Mark is also one of my friends. He was 20 when his grandfather died. The two were very close. Mark wrote a letter of thanks and sorrow to Grandpa. He folded it into the box with the ashes. That letter was buried with the ashes. Then we hugged each other and he cried. Of course we know Grandpa didn’t read the letter…unless he did. I know Mark still hurts. He knows I know. It is something we share. It is good. Mark will not “get over it.” He will grow with it. He will grow into it.
Every loss changes us. We incorporate the experience. It revises our concept of who we are. Self concept. Self identity. Every loss is finally a growth experience. In that sense, every loss also makes us more fully alive and unique. That deserves recognition.
Too often, we think of strength as a stoic disregard for feelings. It is the no-tears approach. “Move on,” we say. “Get over it.” Not so fast! That attitude makes it nearly impossible for the bereaved caregiver to feel accepted – accepted by himself and by others. It is an unrealistic expectation. Grief is for keeps, not for weeks. And that’s OK. It needs respect. It is normal. Even in the best circumstances – the well-planned “good death” – the caregiver is left to cope with a weight of conflicting emotions. Each of us has our own time line for grieving. That time line needs permission and appreciation, both from the grieving person himself and from those who surround him. If given a chance, then, emotional strength will show up. Strength comes from working with those feelings in an atmosphere of dignity and compassion.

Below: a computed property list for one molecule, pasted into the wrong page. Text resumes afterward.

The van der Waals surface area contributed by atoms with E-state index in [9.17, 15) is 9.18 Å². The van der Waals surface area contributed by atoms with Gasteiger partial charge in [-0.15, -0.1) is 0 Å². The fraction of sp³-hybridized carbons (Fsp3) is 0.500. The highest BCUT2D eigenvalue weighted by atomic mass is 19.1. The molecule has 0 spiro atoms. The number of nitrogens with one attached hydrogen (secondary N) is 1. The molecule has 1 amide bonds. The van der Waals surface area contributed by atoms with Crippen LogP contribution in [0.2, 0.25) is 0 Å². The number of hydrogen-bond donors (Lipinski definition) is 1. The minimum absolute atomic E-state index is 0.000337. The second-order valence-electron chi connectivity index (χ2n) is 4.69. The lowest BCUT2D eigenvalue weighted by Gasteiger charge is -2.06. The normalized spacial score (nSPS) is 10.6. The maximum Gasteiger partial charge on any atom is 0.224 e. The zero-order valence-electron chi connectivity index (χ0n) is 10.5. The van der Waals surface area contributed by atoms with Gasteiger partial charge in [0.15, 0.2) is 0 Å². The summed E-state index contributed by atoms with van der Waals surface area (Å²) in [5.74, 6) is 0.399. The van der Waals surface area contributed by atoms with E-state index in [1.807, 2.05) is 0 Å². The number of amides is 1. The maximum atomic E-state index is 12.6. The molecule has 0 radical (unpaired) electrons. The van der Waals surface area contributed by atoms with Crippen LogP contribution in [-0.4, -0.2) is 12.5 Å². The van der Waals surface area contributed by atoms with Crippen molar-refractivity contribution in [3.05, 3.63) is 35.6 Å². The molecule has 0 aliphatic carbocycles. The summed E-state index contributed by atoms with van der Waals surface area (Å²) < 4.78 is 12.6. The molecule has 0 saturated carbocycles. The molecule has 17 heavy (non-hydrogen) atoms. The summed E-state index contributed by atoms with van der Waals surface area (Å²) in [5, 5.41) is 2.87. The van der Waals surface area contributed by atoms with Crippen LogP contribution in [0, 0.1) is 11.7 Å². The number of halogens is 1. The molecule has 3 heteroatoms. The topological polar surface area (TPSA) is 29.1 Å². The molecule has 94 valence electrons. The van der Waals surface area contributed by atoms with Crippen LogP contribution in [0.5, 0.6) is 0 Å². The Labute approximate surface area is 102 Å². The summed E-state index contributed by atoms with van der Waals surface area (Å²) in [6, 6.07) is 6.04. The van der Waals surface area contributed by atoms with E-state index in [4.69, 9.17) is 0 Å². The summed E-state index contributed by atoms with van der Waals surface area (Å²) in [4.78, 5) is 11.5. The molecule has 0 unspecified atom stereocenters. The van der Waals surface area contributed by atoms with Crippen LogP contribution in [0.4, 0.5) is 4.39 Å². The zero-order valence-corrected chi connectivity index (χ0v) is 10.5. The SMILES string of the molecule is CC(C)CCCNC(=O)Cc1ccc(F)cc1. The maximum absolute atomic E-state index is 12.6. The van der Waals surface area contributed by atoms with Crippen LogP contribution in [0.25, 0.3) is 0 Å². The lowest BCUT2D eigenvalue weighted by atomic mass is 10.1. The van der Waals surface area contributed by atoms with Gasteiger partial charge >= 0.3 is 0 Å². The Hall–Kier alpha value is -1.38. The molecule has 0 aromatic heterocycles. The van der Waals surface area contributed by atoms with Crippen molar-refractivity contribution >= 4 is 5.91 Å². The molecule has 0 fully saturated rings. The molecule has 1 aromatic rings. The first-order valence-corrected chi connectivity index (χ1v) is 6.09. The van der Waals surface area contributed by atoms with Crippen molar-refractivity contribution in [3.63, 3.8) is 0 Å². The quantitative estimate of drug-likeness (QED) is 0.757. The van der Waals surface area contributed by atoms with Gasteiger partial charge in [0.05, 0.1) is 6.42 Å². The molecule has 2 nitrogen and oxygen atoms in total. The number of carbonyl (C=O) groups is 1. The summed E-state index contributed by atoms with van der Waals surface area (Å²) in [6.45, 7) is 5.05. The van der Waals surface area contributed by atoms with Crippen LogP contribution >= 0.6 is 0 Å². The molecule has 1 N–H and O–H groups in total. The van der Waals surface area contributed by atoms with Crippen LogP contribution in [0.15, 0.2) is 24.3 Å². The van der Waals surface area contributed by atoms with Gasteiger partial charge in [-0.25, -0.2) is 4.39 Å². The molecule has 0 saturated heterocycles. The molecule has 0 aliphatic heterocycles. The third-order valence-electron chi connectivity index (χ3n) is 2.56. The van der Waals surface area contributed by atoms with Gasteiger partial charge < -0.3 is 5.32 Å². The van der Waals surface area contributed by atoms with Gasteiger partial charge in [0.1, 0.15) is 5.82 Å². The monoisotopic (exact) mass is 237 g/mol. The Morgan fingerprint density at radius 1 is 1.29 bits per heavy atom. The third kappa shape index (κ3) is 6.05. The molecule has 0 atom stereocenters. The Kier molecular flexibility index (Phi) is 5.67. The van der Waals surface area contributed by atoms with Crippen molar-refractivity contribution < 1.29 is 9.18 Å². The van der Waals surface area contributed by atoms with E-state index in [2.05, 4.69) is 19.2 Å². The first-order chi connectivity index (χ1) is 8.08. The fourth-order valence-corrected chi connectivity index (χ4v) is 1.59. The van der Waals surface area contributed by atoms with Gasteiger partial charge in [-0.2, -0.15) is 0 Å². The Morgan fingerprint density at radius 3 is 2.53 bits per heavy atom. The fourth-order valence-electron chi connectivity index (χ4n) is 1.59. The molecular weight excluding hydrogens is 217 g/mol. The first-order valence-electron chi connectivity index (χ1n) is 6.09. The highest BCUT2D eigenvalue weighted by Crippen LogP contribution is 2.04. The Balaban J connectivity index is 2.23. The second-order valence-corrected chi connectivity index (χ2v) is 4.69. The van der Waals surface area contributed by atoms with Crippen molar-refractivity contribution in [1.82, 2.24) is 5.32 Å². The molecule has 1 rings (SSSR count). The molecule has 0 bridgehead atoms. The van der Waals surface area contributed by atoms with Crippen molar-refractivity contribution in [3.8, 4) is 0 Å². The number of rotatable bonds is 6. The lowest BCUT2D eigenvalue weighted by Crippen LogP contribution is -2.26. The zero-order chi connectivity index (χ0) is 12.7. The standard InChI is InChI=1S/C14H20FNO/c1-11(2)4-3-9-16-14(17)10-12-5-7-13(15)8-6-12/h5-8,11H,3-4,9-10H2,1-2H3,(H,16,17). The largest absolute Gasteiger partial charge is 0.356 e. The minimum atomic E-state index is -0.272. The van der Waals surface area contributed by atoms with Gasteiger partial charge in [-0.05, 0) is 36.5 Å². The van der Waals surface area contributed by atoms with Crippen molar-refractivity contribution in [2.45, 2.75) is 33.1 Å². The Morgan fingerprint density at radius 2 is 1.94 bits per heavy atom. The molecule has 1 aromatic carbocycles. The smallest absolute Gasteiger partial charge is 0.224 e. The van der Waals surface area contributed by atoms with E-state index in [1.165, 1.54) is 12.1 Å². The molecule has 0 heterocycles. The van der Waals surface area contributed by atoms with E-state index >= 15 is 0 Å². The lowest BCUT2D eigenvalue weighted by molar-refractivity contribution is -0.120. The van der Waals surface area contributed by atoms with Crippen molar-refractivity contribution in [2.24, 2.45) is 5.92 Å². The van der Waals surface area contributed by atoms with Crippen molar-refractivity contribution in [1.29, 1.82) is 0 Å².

What is strength? How does it show? In broad practical terms, it looks like this:
1. Having strong feelings that are not necessarily pleasant;
2. Having the courage to become aware of those emotions and look at them squarely;
3. Not being afraid to express them openly – belief in self-resilience.
These are almost inseparable qualities.